Outcomes
A student:

 MA41WM
communicates and connects mathematical ideas using appropriate terminology, diagrams and symbols

 MA42WM
applies appropriate mathematical techniques to solve problems

 MA412MG
calculates the perimeters of plane shapes and the circumferences of circles
Related Life Skills outcomes: MALS25MG, MALS26MG
Content
 Students:
 Find perimeters of parallelograms, trapeziums, rhombuses and kites (ACMMG196)
 find the perimeters of a range of plane shapes, including parallelograms, trapeziums, rhombuses, kites and simple composite figures
 compare perimeters of rectangles with the same area (Problem Solving)
 solve problems involving the perimeters of plane shapes, eg find the dimensions of a rectangle, given its perimeter and the length of one side

Investigate the concept of irrational numbers, including \(\pi\)
(ACMNA186)
 demonstrate by practical means that the ratio of the circumference to the diameter of a circle is constant, eg measure and compare the diameters and circumferences of various cylinders or use dynamic geometry software to measure circumferences and diameters
 define the number \(\pi\) as the ratio of the circumference to the diameter of any circle
 compare the various approximations for \(\pi\) used throughout the ages and investigate the concept of irrational numbers (Communicating)
 recognise that the symbol \(\pi\) is used to represent a constant numerical value (Communicating)
 Investigate the relationship between features of circles, such as the circumference, radius and diameter; use formulas to solve problems involving circumference (ACMMG197)
 identify and name parts of a circle and related lines, including arc, tangent, chord, sector and segment

develop and use the formulas to find the circumferences of circles in terms of the diameter d or radius r:
\(\text{Circumference of circle}=\pi d\)
\(\text{Circumference of circle} = 2\pi r\)
 use mental strategies to estimate the circumferences of circles, using an approximate value of \(\pi\) such as 3 (Problem Solving)
 find the diameter and/or radius of a circle, given its circumference (Problem Solving)
 find the perimeters of quadrants and semicircles
 find the perimeters of simple composite figures consisting of two shapes, including quadrants and semicircles
 find arc lengths and the perimeters of sectors
 solve a variety of practical problems involving circles and parts of circles, giving an exact answer in terms of \(\pi\) and an approximate answer using a calculator's approximation for \(\pi\)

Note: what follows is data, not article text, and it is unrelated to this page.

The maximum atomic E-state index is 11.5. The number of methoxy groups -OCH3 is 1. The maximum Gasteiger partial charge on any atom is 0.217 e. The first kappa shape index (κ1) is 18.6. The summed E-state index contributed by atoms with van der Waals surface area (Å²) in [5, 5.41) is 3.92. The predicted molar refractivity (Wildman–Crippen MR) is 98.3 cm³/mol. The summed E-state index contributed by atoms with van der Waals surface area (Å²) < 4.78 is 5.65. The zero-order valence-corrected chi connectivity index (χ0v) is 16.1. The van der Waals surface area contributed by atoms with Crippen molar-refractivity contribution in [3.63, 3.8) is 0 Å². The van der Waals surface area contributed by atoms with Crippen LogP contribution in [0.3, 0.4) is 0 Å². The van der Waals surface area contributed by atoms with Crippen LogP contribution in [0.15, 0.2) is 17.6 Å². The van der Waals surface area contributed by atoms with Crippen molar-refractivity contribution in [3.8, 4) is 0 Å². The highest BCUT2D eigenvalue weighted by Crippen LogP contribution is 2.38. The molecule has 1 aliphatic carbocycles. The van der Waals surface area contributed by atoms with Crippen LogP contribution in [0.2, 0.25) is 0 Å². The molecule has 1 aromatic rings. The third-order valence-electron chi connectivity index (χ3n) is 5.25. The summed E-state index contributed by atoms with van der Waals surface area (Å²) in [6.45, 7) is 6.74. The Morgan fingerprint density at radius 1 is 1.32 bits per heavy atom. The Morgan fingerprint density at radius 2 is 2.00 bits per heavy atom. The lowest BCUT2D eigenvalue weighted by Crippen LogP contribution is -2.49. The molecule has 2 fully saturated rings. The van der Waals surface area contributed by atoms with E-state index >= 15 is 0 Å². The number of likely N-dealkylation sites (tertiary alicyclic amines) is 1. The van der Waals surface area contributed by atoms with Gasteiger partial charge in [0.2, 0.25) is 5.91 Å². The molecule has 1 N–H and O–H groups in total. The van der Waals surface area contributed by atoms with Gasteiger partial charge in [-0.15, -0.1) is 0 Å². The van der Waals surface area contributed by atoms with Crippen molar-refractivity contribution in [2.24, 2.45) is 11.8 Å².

Background Information
Students should develop a sense of the levels of accuracy that are appropriate to a particular situation, eg the length of a bridge may be measured in metres to estimate a quantity of paint needed, but would need to be measured much more accurately for engineering work.
The number \(\pi\) is known to be irrational (not a fraction) and also transcendental (not the solution of any polynomial equation with integer coefficients). In Stage 4, students only need to know that the digits in its decimal expansion do not repeat (all this means is that it is not a fraction) and in fact have no known pattern.
Purpose/Relevance of Substrand
This substrand focuses on the 'perimeter' (or length of the boundary) of shapes (including the 'circumference' of a circle). The ability to determine the perimeters of twodimensional shapes is of fundamental importance in many everyday situations, such as framing a picture, furnishing a room, fencing a garden or a yard, and measuring land for farming or building construction.
Language
Pi \((\pi)\) is the Greek letter equivalent to 'p' and is the first letter of the Greek word perimetron, meaning 'perimeter'. The symbol for pi was first used to represent the ratio of the circumference to the diameter of a circle in the early eighteenth century.
The names for some parts of the circle (centre, radius, diameter, circumference, sector, semicircle and quadrant) are introduced in Stage 3. The terms 'arc', 'tangent', 'chord' and 'segment' are introduced in Stage 4.
Some students may find the use of the terms 'length/long', 'breadth/broad', 'width/wide' and 'height/high' difficult. Teachers should model the use of these terms in sentences, both verbally and in written form, when describing diagrams. Students should be encouraged to speak about, listen to, read about and write about the dimensions of given shapes using various combinations of these words, eg 'The length of this rectangle is 7 metres and the width is 4 metres', 'The rectangle is 7 metres long and 4 metres wide'. Students may also benefit from drawing and labelling a shape, given a description of its features in words, eg 'The base of an isosceles triangle is 6 metres long and its perimeter is 20 metres. Draw the triangle and mark on it the lengths of the three sides'.
In Stage 3, students were introduced to the term 'dimensions' to describe the length and width of a rectangle. However, some students may need to be reminded of this.